Fish is an extremely important component of the Myanmar diet, and demand is growing quickly as the country urbanizes and incomes rise. Aquaculture is ideally placed to meet this demand, while also raising farm incomes and creating employment. This brief identifies three sets of policy options that could help to unlock the full potential of aquaculture’s contributions to rural growth and national food supply.
Hunger and malnutrition are the world’s most devastating problems and are inextricably linked to poverty. A total of 842 million people in 2011-13, or around one in eight people in the world, were estimated to be suffering from chronic hunger, regularly not getting enough food to conduct an active life (FAO, IFAD and WFP 2013).
Integration of aquaculture with agricul¬ture (integrated farming) provides balanced food production, increases farmers' income, recycles nutrients, protects the environment and optimizes food production where resources are limited. Zimbabwe is a land-locked country with abundant resources in the form of dams, lakes, streams, rivers and groundwater. The rationale for development of integrated farming in Zimbabwe is given.
Seasonal floodplains under private and public ownership in the Indo-Ganges river basin provide food and income for millions of people in Bangladesh. Floodplain ownership regimes are diverse, covering the whole spectrum from public to private ownership. The paper compares community-based fish culture projects in these floodplains and analyzes the institutional arrangements of three different Floodplain Management Committees (FMC).
Bivalve culture in Thailand is discussed, describing pilot hatchery operations at Prachuap.
A discussion is presented on developments in the sector of shrimp brackishwater pond culture in Java, considering intensification programs launched by the government and effects on small holders.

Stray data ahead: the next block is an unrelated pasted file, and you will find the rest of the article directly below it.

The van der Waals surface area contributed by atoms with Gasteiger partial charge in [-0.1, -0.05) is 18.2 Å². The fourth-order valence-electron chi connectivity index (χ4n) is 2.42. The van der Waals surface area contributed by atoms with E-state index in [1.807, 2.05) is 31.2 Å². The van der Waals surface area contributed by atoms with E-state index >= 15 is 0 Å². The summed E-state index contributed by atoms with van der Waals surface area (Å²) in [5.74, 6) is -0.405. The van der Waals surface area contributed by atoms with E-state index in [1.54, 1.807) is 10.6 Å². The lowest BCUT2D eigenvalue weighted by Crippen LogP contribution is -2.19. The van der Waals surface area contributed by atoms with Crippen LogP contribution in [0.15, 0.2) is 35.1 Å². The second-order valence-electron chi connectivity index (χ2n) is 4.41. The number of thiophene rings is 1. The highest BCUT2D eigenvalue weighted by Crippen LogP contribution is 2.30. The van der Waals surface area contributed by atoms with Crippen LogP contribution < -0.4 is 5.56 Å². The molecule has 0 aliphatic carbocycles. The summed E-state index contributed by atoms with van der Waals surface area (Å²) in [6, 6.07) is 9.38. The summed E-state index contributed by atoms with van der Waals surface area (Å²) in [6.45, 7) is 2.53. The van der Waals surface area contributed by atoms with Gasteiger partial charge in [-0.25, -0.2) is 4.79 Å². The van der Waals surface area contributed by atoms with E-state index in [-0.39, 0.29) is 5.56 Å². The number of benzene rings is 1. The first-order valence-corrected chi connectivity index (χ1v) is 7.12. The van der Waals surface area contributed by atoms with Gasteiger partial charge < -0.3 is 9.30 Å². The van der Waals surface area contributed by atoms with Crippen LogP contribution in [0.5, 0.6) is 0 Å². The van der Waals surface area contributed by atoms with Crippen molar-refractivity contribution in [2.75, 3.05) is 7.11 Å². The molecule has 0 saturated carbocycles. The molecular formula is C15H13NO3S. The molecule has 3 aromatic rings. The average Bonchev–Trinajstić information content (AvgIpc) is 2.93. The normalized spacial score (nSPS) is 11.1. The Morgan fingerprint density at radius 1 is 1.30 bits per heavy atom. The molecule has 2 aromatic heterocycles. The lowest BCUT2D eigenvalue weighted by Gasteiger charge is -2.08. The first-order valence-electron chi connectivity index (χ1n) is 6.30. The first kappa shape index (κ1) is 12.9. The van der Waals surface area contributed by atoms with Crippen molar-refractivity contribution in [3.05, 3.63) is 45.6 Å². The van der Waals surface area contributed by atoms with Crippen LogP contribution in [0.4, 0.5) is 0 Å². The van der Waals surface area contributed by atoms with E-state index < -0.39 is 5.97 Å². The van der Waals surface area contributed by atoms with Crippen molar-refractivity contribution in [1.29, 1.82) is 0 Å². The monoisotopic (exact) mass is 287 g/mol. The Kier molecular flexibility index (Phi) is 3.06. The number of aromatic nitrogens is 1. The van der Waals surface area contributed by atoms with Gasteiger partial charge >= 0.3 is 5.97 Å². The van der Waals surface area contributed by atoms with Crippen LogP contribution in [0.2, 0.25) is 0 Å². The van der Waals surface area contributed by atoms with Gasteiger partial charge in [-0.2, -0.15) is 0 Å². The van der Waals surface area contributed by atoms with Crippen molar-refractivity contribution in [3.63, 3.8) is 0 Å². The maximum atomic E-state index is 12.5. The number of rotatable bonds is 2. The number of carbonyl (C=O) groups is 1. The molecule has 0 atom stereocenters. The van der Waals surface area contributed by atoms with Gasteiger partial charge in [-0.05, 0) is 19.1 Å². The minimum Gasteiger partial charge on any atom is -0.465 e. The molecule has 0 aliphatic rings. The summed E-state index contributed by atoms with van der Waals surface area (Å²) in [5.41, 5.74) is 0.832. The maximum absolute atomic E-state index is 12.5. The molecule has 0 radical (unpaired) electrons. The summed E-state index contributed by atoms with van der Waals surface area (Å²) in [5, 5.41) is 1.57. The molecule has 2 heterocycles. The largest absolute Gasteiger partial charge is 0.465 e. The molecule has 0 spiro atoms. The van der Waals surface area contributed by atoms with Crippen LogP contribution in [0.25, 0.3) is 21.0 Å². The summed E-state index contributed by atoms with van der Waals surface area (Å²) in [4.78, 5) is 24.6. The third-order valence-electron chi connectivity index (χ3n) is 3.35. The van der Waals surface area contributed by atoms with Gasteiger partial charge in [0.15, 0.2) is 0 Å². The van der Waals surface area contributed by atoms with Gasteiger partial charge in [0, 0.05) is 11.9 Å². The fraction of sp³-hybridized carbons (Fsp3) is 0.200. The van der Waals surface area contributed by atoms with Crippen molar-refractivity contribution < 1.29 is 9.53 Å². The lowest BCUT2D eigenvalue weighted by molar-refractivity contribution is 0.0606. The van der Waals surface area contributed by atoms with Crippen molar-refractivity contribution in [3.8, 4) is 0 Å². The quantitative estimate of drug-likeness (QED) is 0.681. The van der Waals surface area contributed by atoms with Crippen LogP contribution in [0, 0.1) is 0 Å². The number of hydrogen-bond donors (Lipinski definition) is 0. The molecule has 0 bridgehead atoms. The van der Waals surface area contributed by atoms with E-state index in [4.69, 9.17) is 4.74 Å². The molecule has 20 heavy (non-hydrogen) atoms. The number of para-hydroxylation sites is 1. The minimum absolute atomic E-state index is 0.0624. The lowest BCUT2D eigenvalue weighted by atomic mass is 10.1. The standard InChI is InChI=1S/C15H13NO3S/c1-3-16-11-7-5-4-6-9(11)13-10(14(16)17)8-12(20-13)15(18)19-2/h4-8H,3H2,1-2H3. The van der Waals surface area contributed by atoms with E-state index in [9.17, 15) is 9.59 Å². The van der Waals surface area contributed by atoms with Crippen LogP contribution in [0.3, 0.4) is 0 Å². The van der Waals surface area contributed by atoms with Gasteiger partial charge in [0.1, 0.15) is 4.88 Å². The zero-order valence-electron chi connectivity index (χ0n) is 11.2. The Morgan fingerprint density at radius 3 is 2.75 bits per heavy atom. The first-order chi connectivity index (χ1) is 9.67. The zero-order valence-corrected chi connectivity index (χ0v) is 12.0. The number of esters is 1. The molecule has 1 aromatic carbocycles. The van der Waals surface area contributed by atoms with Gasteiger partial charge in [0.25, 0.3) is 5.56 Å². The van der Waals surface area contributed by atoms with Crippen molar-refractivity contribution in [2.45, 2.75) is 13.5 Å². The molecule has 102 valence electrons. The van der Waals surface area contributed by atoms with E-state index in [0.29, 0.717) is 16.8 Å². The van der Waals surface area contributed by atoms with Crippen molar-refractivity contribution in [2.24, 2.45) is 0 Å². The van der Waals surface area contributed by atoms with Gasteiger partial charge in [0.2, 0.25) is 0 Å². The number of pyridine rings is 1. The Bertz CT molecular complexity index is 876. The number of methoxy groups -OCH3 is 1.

Social interactions often occur among living organisms, including aquatic animals. There is empirical evidence showing that social interactions may genetically affect phenotypes of individuals and their group mates. In this context, the heritable effect of an individual on the phenotype of another individual is known as an Indirect Genetic Effect (IGE). Selection for socially affected traits may increase response to artificial selection, but also affect rate of inbreeding.
Throughout Pacific Island countries and territories (PICTs) there is broad recognition that fisheries and aquaculture make vital contributions to economic development, government revenue, food security and livelihoods.
Fish are a significant source of income and food security in Uganda, highly vulnerable to climate and non-climate related drivers of change. This study examines the vulnerability of the fish sector in Uganda as it relates to the predicted impacts from climate change and variability, using the concept of the value chain. The specific purpose of the study was to identify current and potential impact pathways of climate change and corresponding adaptation strategies in fish value chains.
A historical account is given of the discovery of Tilapia mossambica and its culture in Indonesia and the resulting success in Java of this species in rural development programs. Consequent introduction of this species to the Philippines and development of the tilapia culture industry is described, comparing it with development of the industry in Indonesia.